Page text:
We all know there’s no shortage of opinions about the best approach to weight loss. The debates seem endless: Less meat versus more protein, more whole grains versus low carb, frequent eating versus intermittent fasting…the list goes on and on. The truth is, in the world of nutrition, the science doesn’t abruptly shift 180 degrees as often as it evolves, grows and expands. While the media can get clickbait on us by making it seem like nutrition information swings on a pendulum of confusion and conflict, there is one tried and true way to help you sort through all the muck and get the answers you need: hire an expert.
Expert guidance from a qualified professional can take the vast amount of information about nutrition and its respective impact on health (which also draws on concepts from anatomy, physiology, biochemistry, psychology, sociology and more) and drill it down into actionable items for you to focus on to lose weight and feel great.
That being said, it’s critical to have your antennas up and use discernment to find the right coach. It’s normal to have nuances of opinion in the world of experts. But I cringe when I hear outdated or inaccurate information repeated as (false) nutrition dogma by the misinformed individuals that are seeking nutrition guidance for their own unique needs. Read on to discover some of the worst weight loss recommendations that are often repeated in failed effort to help.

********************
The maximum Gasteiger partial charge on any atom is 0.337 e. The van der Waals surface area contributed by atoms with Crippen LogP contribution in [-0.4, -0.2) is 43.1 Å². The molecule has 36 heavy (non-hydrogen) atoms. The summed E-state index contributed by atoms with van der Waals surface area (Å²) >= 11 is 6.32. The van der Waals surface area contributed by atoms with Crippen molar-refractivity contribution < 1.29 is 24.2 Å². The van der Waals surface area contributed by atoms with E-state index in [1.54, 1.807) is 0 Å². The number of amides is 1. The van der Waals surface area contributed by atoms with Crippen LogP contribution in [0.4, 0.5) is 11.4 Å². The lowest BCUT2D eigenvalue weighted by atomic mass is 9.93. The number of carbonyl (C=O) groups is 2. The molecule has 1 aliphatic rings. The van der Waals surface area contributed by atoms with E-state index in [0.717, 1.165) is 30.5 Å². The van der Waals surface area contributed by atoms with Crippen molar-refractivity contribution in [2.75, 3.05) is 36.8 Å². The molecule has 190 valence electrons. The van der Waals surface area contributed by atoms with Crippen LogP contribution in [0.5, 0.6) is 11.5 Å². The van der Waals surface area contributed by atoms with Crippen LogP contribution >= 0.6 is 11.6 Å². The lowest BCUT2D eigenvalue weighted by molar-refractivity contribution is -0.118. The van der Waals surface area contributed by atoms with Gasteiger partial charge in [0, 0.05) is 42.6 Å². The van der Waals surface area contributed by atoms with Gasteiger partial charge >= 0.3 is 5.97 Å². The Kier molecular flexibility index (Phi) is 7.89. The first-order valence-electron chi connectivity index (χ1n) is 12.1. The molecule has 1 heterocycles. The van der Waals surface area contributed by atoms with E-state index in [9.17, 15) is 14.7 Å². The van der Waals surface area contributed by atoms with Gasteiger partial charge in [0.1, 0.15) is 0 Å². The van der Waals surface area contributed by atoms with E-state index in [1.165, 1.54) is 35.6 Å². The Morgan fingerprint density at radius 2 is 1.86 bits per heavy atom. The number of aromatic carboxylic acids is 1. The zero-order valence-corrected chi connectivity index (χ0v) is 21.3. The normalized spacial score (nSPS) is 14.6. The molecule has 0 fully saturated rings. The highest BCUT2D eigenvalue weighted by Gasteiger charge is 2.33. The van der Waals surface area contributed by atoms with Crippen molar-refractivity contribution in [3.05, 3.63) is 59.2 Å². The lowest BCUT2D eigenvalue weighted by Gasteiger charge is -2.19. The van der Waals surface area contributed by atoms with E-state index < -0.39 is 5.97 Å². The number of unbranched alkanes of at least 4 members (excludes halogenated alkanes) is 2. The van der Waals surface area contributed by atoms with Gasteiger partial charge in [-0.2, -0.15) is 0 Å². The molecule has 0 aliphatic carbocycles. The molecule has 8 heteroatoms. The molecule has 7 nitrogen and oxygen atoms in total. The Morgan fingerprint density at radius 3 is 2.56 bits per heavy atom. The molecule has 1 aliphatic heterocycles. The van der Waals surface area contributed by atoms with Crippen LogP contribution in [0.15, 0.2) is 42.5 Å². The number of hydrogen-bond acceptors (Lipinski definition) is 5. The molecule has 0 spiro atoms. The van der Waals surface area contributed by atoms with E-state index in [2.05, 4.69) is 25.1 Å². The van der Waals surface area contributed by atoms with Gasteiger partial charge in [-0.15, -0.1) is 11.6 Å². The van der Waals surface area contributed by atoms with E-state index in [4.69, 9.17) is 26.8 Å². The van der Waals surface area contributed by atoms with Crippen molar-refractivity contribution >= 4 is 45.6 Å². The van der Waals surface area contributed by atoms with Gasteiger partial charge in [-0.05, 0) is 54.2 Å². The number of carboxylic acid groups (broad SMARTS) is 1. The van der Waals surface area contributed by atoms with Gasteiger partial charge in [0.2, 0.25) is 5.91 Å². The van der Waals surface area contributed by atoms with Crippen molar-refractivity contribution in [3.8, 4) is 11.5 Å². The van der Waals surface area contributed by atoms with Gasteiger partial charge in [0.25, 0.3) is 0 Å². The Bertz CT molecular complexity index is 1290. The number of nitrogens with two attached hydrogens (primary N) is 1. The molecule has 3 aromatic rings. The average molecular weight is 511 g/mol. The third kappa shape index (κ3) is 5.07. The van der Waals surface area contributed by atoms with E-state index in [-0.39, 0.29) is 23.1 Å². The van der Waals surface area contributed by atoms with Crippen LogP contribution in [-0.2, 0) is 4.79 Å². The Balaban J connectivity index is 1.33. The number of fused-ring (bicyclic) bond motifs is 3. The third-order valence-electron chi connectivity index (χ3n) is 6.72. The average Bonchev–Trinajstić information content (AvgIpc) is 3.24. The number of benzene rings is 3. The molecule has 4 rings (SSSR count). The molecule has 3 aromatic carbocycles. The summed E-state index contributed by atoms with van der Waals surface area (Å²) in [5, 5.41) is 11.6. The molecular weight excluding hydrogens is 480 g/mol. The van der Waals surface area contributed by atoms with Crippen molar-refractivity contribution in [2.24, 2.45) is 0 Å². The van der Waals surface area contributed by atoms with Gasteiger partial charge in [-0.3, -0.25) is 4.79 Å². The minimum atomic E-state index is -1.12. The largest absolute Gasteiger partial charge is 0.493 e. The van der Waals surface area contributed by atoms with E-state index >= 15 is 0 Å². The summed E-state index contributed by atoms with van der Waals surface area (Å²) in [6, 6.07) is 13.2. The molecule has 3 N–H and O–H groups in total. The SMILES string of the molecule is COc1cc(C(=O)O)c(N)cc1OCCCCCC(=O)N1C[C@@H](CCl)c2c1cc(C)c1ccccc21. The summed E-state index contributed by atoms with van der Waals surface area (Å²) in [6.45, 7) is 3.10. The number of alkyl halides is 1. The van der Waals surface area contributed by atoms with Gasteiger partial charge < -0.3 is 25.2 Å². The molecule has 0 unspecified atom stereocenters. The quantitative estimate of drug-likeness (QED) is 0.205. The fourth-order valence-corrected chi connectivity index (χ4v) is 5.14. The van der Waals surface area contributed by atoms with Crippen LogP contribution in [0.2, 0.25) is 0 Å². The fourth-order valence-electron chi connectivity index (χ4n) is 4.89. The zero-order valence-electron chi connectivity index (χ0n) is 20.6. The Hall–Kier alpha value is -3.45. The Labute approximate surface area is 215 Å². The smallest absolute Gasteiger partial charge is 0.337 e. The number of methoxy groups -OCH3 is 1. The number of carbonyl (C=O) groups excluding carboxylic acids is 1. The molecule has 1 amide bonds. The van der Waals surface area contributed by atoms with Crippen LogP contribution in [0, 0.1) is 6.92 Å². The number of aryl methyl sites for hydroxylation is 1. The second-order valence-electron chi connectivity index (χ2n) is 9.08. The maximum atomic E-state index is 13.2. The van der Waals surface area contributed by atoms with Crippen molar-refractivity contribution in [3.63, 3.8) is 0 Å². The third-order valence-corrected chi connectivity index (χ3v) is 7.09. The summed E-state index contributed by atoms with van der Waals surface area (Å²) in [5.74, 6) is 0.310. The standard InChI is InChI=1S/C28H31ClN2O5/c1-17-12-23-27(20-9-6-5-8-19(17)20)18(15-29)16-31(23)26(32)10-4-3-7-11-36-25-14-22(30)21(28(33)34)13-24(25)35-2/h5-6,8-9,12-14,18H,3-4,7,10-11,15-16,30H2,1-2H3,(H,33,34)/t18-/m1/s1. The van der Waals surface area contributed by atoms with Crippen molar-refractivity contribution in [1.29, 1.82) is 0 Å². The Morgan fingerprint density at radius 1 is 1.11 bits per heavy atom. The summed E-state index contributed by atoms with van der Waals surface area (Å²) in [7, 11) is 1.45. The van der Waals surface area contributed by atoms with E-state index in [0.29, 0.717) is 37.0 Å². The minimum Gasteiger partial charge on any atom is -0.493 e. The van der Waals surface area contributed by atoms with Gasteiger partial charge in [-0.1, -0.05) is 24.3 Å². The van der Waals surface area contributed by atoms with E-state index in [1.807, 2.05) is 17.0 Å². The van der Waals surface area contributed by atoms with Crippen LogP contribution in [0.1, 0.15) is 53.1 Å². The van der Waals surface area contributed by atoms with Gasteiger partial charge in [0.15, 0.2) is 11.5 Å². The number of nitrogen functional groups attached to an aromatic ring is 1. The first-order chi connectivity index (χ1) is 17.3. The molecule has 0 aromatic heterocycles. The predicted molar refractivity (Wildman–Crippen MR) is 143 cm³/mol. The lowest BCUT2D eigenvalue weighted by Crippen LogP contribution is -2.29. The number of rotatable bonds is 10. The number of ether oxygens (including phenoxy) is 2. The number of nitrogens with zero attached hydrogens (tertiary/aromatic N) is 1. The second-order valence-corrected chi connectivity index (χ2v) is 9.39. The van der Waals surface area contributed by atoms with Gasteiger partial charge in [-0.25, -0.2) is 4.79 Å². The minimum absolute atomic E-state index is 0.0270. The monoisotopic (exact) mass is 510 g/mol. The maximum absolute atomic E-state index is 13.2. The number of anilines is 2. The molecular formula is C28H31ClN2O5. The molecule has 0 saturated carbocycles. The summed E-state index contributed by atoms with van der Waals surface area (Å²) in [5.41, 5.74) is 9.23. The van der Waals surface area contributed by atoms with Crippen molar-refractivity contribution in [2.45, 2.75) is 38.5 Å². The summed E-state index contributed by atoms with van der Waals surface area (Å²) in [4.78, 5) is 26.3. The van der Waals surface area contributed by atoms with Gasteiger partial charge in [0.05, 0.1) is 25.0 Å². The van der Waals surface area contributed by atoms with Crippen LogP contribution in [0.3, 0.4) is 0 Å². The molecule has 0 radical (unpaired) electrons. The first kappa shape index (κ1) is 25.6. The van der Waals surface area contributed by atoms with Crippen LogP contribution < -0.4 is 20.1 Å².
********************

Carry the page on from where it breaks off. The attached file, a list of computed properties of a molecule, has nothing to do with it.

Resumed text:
A Multivitamin is Unnecessary
Supplementation has been a hotly debated topic in the health and wellness industry. On one hand, there are quacks promising cures for every disease under the sun by taking exotic and expensive supplements. And on the other hand, we have naysayers claiming that every supplement you take is a waste of money that only generates expensive urine. The reality lies somewhere in the middle.
When trying to lose weight, we are often exercising more (increasing our needs) and eating less than usual (decreasing our intake). It only makes sense that your nutrients need extra consideration. Your vitamin and mineral status, or micronutrient status, is a keystone of health. Without optimal levels of micronutrients, oxygen does not get from your lungs to your cells efficiently, and cells and mitochondria don’t function on all cylinders, which can negatively impact metabolism.